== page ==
There are many other equally persuasive cases where the factual situation is similar to the case at bar. (West v. Kingsway Realty Corporation, 218 App. Div. N.Y. 494, 218 N.Y.S. 672; Camp v. Wood, 76 N.Y. 92, 32 A.R. 282; McGinley v. Alliance Trust Co., 168 Mo. 257, 66 S.W. 153; Smith v. Mottman, 194 Wash. 100, 77 P.2d 376; Manning v. Sherman, 110 Me. 332, 86 Atl. 245; Bunnell v. Waterbury Hospital, 103 Conn. 520, 131 Atl. 501; Swenson v. Slawik, 236 Minn. 403, 53 N.W.2d 107.)

There are cases on similar facts which have reached different conclusions. Most of them are from Massachusetts which follows a more restrictive rule. (Bender v. Weber, 250 Mo. 551, 157 S.W. 570; McCain v. Majestic Bldg. Co., 120 La. 306, 45 So. 258; Ryerson v. Bathgate, 67 N.J.L. 337, 51 Atl. 708; Rohrbacher v. Gillig, 203 N.Y. 413, 96 N.E. 733; Morong v. Spofford, 218 Mass. 50, 105 N.E. 454; McCarthy v. Isenberg Bros. Inc., 321 Mass. 170, 72 N.E.2d 422; Steger v. Immen, 157 Mich. 494, 122 N.W. 104.)

On the question of the landlord's negligence in leaving the door unlocked the court said in Manning v. Sherman, supra:

"It is not seriously contended that the leaving of this cellar door unlocked was not a negligent act. That was the proximate cause of the accident; and the single question that needs to be considered is, whether, under the evidence in this case, the defendant was legally liable therefor." (p. 333.)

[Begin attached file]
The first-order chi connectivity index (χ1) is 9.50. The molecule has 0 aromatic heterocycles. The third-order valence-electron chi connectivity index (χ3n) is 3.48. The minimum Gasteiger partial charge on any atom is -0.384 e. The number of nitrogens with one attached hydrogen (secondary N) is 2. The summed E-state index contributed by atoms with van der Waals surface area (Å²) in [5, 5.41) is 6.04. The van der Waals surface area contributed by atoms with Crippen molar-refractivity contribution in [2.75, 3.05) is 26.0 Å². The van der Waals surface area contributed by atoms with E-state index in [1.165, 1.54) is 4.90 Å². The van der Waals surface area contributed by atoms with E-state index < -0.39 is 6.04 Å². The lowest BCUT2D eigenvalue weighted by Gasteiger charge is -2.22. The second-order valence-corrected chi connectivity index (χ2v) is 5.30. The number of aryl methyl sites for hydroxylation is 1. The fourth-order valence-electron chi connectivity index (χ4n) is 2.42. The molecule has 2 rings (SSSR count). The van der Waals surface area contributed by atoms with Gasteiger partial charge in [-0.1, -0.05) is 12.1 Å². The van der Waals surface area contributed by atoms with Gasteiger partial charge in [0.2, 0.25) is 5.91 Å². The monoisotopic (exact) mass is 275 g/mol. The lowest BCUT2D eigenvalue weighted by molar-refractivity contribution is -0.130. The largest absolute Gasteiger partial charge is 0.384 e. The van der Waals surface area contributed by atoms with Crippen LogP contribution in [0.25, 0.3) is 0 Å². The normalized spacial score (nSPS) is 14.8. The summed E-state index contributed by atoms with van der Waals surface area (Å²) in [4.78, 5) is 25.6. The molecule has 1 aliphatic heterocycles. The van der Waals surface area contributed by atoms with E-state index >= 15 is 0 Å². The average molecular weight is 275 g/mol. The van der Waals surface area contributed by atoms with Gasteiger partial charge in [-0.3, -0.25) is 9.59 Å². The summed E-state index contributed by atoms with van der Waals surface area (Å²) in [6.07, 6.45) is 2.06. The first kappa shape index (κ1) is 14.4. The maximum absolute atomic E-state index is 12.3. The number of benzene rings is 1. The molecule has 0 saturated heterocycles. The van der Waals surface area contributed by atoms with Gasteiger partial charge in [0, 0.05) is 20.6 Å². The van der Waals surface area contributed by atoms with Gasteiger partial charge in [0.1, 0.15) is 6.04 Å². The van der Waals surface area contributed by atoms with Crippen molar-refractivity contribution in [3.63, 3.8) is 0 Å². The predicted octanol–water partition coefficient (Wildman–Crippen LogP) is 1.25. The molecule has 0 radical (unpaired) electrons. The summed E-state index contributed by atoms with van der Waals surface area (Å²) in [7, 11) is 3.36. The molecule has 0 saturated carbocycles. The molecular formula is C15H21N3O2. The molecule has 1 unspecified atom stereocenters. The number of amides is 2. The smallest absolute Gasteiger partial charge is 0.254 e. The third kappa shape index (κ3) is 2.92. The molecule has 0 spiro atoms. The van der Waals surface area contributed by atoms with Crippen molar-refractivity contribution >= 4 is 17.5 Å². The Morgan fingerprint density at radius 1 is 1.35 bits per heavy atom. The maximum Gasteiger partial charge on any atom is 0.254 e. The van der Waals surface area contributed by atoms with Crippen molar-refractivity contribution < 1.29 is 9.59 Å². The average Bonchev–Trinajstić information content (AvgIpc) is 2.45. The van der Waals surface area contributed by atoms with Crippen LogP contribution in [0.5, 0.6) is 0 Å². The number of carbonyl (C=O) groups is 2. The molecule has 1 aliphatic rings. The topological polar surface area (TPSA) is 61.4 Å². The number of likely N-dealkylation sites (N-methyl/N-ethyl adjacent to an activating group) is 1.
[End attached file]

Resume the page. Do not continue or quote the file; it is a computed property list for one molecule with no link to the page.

And in Foren v. Rodick, supra:

"The conclusion is irresistible in the case at bar that the maintenance of the unfastened door and unguarded entrance to the cellar, in close proximity to the main entrance to the second floor of the building, without any sign or warning to distinguish the one from the other, and the attachment of the professional sign of a tenant to the building in such a position between the two doors as to leave it uncertain to which entrance it was designed to give direction, rendered the conditions connected with the approach to the main entrance of the building, misleading and dangerous. In this respect the building was improperly constructed and negligently maintained...." (p. 282.)